Some day they grow up

One day the victims grow up. One day the survivors grow up and live to tell the tale. One day they conquer their fear and trauma and stand up to their assaulters and look them in the eye and tell them the power they had on them is gone.

There has been a rush of cases coming out in the open about sexual assault, incest and allegations of a rape culture from the Middle East, Hollywood, South Asia and growing. It seems the world is awakening to the epidemic which pundits, psychologists, sociologists and survivors have been crying out loud for years – that not much is being done about the abuse of kids, young adults and underage girls and boys in the care of authority and are then not listened to. While Hollywood and the West may have its own problems of the victims being listened to, but legal loopholes and counter-campaigns impeding serving of justice, in the East it is still at the stages of people accepting that incest, sexual abuse of kids, and years of mental and physical abuse is being carried out by those they hold to the highest pedestal.

Every new scandal or victim coming out with their story opens up the old wounds and I am stumped to think how widely this epidemic is and why it has been going on under wraps for so long. Could it have something to do with the advent of social media and technology in the last decade that now those who did not have a voice are beginning to speak up?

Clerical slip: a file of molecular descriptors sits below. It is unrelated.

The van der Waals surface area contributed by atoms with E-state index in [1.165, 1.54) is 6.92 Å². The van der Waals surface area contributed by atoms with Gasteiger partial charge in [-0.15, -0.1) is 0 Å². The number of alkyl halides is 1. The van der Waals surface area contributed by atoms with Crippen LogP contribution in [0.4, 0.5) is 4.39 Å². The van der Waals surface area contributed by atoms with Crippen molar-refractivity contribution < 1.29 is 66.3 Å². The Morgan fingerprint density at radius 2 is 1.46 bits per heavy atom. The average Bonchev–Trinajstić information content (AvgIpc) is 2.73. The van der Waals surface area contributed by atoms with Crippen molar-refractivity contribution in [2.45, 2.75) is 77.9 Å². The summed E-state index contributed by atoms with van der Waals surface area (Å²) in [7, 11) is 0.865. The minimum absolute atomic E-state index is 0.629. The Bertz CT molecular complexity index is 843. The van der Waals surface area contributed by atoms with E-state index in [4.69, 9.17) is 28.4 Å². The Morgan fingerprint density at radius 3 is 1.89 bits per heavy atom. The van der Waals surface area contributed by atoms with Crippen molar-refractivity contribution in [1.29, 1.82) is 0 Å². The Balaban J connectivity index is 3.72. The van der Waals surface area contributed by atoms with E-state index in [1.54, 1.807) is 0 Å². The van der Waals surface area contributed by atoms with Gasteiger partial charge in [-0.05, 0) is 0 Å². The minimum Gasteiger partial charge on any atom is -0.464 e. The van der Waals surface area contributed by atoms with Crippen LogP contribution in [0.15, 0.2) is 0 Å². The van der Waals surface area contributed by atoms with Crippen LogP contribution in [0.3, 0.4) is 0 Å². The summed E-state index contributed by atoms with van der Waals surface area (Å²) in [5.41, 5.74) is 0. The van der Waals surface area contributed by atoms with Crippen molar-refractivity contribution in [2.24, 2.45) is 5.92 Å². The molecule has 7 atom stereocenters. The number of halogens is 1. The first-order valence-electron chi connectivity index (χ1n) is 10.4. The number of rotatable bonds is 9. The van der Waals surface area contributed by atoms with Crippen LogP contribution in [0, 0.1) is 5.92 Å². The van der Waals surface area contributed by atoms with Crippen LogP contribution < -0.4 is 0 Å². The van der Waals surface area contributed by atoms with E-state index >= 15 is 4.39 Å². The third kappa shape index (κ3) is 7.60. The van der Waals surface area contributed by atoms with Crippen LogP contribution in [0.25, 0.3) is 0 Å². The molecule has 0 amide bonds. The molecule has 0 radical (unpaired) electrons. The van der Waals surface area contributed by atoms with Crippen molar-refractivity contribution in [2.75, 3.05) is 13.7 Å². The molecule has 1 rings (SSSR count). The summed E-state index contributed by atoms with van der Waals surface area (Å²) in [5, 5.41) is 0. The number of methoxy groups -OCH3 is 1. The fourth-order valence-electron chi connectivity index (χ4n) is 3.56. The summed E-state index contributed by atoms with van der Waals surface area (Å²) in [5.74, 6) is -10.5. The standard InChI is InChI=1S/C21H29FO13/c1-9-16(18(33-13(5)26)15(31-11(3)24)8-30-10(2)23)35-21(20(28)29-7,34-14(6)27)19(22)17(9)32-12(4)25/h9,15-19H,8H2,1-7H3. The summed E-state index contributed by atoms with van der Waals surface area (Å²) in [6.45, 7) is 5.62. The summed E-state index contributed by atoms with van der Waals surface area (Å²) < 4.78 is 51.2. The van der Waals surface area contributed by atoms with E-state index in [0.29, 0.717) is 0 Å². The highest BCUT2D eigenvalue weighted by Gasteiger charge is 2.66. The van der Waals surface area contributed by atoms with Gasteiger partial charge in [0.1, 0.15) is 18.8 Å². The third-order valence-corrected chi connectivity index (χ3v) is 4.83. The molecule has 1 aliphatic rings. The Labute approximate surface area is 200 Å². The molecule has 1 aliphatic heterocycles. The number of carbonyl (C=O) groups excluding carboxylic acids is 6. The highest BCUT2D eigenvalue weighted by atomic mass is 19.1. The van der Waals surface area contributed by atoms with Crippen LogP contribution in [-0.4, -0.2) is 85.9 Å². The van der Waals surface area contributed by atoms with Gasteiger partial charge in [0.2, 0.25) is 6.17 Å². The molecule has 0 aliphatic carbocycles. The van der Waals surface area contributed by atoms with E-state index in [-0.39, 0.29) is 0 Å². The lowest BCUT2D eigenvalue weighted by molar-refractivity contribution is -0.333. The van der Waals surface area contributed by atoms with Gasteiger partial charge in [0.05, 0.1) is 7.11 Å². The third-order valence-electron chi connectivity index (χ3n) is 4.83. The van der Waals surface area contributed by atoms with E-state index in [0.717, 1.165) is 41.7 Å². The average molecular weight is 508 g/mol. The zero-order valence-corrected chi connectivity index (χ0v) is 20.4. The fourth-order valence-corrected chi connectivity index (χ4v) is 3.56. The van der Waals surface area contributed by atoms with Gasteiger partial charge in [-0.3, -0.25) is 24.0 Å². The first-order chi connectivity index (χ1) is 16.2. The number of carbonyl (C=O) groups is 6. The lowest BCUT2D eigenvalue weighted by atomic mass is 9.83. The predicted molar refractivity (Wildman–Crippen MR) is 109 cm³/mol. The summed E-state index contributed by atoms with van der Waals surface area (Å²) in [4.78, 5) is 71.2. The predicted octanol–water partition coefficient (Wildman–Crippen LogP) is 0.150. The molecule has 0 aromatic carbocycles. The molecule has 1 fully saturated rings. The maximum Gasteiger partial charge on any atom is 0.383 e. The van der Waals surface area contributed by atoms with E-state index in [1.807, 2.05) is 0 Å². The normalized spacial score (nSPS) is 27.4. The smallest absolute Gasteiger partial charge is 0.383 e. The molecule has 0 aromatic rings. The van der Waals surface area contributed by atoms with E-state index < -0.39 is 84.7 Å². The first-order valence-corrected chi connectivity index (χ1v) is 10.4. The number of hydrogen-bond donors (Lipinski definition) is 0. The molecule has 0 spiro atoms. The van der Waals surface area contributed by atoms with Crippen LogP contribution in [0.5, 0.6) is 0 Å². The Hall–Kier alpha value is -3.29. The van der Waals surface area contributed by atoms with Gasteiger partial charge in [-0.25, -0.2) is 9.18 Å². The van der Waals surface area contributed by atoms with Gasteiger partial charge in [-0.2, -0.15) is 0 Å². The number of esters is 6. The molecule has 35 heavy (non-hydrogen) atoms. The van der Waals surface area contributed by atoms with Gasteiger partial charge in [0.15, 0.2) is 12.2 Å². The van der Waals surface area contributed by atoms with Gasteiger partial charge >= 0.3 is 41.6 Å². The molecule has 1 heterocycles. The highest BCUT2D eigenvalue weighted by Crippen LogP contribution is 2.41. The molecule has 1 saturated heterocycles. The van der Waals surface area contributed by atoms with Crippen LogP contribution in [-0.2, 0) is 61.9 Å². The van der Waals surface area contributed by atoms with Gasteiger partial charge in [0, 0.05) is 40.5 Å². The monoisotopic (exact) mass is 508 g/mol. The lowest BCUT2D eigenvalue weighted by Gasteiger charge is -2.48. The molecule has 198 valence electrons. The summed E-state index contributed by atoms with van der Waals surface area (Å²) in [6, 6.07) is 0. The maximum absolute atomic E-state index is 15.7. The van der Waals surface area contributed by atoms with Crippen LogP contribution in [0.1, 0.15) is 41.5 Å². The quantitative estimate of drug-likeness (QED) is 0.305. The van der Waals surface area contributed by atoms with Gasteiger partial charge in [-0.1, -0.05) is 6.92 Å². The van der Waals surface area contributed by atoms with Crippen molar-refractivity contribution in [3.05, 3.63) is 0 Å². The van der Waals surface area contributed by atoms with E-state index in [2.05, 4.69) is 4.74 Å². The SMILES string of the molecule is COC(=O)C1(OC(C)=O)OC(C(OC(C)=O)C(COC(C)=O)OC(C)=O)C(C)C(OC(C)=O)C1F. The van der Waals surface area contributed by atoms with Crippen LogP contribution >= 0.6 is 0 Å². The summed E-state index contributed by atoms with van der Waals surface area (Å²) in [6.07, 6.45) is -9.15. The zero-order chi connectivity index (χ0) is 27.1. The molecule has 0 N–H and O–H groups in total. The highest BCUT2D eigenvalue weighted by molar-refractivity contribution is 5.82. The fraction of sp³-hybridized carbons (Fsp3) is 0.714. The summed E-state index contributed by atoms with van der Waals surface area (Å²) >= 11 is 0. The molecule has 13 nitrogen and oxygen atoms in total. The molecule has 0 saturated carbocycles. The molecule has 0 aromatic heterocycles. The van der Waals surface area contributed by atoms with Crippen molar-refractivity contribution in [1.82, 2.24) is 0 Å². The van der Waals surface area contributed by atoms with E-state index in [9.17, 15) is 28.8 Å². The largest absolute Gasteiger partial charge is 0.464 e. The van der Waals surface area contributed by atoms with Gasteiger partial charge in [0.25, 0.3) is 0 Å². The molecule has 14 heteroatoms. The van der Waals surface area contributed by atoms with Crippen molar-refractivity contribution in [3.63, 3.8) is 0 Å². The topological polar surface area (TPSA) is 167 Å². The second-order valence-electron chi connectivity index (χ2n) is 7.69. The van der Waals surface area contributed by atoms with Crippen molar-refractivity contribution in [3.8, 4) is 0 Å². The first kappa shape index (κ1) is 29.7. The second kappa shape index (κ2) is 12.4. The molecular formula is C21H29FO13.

One hundred and fifty-six mothers, sisters, daughters and Olympians have come out and taken Larry Nassar, the former Team USA Gymnastics doctor to court and accused him of abusing them and taking advantage of his position. It was Kyle’s call to the police which ultimately pulled the plug on the years of abuse, her parents were friends with his family and when she initially told them about his exposure, masturbation and eventual abuse they forced her to apologise to him. She was a pre-teen then. Then on the day of the court hearing, she calmly asked for permission to address him directly and also waived her right to anonymity.

“Perhaps you have figured it out by now, but little girls don’t stay little forever. They grow into strong women who return to destroy your world.”

Yes, the little children under the protection of guardians, authority do someday grow up. In Nassar’s case, what is becoming a pattern is that victims knew what was happening but were powerless to do something about it, and in the event that they did they would not be believed. Often times the perpetrator builds a sort of reputation and women, people, in general, learn to avoid them; but if he happens to be the person who can make or mar your career, he can also get away with it in front of cameras and “public knowledge”. As happened in the Harvey Weinstein case and now the tumbling closet of skeletons as actors are named and shamed every week.